Distinguishing some recent cases, the U.S. District Court for the Eastern District of New York clarified that a debt collector who discloses the current amount due in an initial communication has fewer obligations under the Fair Debt Collection Practices Act than a debt collector that provides the amount due as of a future date.


The West Virginia Supreme Court ruled against a debt collector in LTD Financial Services, L.P. v. Collins, affirming the lower court’s order granting the plaintiff’s motion for a directed verdict. Specifically, the Court ruled that the plaintiff was not required to prove intent as part of his affirmative claim and LTD Financial Services did

On April 5, the Minnesota Department of Commerce issued guidance to the motor vehicle sales finance industry intended to clarify the types of entities that meet the definition of “sales finance company” under Minnesota law. The guidance solidified the Commerce Department’s stance that companies that purchase motor vehicle retail installment contracts must obtain a motor

On April 3, the Northern District of West Virginia issued an order denying Monitronics International, Inc.’s motion for summary judgment on multiple Telephone Consumer Protection Act grounds. In re Monitronics Int’l, Inc., No. 1:13-md-02493-JPB (N.D. W.Va. April 3, 2019). Monitronics sought summary judgment, claiming there was no evidence that it was the seller under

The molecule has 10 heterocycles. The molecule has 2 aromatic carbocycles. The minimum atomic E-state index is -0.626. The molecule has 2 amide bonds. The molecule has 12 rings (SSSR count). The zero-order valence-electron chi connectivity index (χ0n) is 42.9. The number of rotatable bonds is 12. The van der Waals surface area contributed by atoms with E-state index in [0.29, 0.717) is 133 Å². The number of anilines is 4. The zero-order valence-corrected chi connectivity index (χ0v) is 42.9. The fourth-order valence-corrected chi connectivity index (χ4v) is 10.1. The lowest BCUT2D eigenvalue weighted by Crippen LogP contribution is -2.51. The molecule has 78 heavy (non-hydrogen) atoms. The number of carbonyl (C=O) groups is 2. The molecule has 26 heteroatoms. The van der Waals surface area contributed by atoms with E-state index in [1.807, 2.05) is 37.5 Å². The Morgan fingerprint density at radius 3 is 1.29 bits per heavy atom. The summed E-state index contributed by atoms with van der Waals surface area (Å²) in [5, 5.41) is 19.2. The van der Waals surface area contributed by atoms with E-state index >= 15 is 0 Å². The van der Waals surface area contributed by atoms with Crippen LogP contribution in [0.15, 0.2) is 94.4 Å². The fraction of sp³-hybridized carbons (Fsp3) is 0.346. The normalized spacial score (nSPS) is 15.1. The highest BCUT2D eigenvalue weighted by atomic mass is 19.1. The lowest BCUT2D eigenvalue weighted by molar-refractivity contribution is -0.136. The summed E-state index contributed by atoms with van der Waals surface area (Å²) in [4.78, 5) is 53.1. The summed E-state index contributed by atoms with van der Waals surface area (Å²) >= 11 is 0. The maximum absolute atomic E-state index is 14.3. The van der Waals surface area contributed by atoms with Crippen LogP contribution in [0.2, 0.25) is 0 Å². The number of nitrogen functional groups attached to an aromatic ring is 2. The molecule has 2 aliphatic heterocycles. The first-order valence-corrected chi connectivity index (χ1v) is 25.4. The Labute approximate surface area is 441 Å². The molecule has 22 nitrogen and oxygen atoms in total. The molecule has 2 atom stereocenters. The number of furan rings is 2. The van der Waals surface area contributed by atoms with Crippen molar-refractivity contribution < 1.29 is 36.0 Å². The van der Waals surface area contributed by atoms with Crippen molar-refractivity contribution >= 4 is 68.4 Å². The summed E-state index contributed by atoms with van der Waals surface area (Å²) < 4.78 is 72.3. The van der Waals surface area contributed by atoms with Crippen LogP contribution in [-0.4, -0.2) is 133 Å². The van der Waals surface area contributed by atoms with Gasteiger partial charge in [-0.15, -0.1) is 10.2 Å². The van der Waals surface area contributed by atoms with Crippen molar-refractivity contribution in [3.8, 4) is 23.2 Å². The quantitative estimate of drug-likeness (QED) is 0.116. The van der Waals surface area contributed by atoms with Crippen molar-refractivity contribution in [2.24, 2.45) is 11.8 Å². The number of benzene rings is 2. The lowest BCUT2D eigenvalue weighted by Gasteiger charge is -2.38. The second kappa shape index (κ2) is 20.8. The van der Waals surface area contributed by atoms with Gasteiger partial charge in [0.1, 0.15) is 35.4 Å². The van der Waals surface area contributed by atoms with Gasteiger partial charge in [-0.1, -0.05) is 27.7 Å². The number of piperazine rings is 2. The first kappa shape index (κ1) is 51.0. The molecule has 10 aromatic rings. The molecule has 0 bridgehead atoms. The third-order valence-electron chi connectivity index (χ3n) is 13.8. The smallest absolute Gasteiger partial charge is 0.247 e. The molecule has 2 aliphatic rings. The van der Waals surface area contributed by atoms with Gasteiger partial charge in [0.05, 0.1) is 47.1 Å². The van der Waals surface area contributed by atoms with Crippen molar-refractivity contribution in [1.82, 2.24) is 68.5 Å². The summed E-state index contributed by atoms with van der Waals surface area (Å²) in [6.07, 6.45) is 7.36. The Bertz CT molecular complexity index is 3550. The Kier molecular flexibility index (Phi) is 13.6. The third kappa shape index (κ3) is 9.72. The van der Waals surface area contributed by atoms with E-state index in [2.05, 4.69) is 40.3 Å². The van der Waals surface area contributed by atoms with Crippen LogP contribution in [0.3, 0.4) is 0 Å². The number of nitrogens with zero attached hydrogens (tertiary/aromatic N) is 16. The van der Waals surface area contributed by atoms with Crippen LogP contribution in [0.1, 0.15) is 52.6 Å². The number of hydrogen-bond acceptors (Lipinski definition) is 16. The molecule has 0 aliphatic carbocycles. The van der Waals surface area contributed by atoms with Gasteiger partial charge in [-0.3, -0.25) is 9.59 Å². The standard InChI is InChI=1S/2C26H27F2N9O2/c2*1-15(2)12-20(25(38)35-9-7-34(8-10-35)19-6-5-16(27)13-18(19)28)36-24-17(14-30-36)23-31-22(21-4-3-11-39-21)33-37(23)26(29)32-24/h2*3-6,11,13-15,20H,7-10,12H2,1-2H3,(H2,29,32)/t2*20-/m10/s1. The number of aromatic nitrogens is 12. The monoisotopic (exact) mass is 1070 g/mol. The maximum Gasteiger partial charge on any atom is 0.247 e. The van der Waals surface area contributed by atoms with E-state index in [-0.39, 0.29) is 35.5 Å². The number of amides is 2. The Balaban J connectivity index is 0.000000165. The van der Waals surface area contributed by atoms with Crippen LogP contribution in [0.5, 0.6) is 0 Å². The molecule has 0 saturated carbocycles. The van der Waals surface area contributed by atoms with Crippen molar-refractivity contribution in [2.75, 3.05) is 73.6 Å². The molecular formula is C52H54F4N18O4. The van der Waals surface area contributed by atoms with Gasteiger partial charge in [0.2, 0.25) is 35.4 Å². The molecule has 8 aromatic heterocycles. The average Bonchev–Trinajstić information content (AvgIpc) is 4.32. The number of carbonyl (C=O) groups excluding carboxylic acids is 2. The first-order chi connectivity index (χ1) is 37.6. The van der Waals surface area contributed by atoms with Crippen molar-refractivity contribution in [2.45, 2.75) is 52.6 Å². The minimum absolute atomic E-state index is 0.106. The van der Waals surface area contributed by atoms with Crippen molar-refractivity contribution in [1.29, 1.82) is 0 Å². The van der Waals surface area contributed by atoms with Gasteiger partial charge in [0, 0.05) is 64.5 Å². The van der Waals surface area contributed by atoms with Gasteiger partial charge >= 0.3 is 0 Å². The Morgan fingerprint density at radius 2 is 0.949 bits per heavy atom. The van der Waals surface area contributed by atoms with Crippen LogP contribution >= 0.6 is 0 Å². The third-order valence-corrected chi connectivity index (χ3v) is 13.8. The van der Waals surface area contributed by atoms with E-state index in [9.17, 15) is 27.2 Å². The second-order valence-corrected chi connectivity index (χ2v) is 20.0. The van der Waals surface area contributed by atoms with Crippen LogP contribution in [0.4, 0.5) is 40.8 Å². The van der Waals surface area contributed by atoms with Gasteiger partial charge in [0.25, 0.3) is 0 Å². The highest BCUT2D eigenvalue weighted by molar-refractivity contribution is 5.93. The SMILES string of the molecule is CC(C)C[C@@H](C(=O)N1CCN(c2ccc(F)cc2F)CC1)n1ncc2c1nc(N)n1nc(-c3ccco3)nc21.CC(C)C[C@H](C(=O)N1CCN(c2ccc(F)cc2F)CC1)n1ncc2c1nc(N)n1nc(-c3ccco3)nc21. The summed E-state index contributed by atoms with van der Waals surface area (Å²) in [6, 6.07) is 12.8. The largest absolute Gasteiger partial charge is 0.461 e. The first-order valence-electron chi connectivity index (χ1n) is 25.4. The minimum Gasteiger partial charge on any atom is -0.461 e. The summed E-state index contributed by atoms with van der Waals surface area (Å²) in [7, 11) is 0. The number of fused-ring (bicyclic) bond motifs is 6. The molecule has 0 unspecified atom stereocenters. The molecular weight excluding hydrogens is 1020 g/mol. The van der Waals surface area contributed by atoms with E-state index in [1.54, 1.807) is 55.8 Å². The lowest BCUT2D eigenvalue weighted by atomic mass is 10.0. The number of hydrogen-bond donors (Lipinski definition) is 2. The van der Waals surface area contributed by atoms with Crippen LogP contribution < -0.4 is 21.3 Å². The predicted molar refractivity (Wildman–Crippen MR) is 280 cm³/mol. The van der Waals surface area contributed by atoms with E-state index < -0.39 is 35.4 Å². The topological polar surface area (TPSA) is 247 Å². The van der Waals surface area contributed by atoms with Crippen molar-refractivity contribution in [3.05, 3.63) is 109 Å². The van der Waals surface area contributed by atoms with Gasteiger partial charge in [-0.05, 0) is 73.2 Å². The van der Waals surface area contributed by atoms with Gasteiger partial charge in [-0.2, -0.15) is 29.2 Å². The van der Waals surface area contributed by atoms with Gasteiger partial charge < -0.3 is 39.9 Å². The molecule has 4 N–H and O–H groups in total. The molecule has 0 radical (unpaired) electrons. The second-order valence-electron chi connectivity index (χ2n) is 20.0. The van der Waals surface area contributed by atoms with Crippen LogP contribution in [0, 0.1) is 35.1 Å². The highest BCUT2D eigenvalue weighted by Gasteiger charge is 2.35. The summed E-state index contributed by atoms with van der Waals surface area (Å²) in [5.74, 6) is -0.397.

In a comprehensive report issued last week, the American Bankruptcy Institute Commission on Consumer Bankruptcy proposed recommendations that would allow student loans to be easier to discharge in bankruptcy, citing the staggering $1.5 trillion in student loan debt held in the United States and the current difficulties with discharging this type of debt in bankruptcy.

In a recent decision, the United States District Court for the District of New Jersey denied a consumer’s motion for summary judgment of her claims arising under the Fair Debt Collection Practices Act (“FDCPA”). The case is Estate of Wilfred C. Clements v. Apex Asset Management, LLC, No. 1:18-cv-10843-JBS-AMD (D.N.J. Mar. 25, 2019). 


Federal and state laws impose requirements for delivering documents electronically to consumers, including with respect to insurers, agents, and brokers. The federal Electronic Records and Signatures in Commerce Act (commonly referred to as “E-SIGN”) requires a consumer’s informed, affirmative consent to receive the documents electronically. But states may “reverse-preempt” E-SIGN by adopting the Uniform Electronic

The governors of Virginia and South Dakota have each signed a bill – HB 2690 and HB 1032, respectively – that moves the state’s licensing of money transmitters to the National Multistate Licensing System (“NMLS”). Both bills become effective on July 1, 2019. In addition to moving the money transmitter licensing process to NMLS,

In connection with passing New York’s 2020 Executive Budget, the state enacted sweeping new regulations on student loan servicing. Governor Andrew Cuomo previously announced the regulations in a statement saying, “The student loan servicer industry has repeatedly raised serious consumer protection concerns that need to be addressed and with this proposal, we will provide sweeping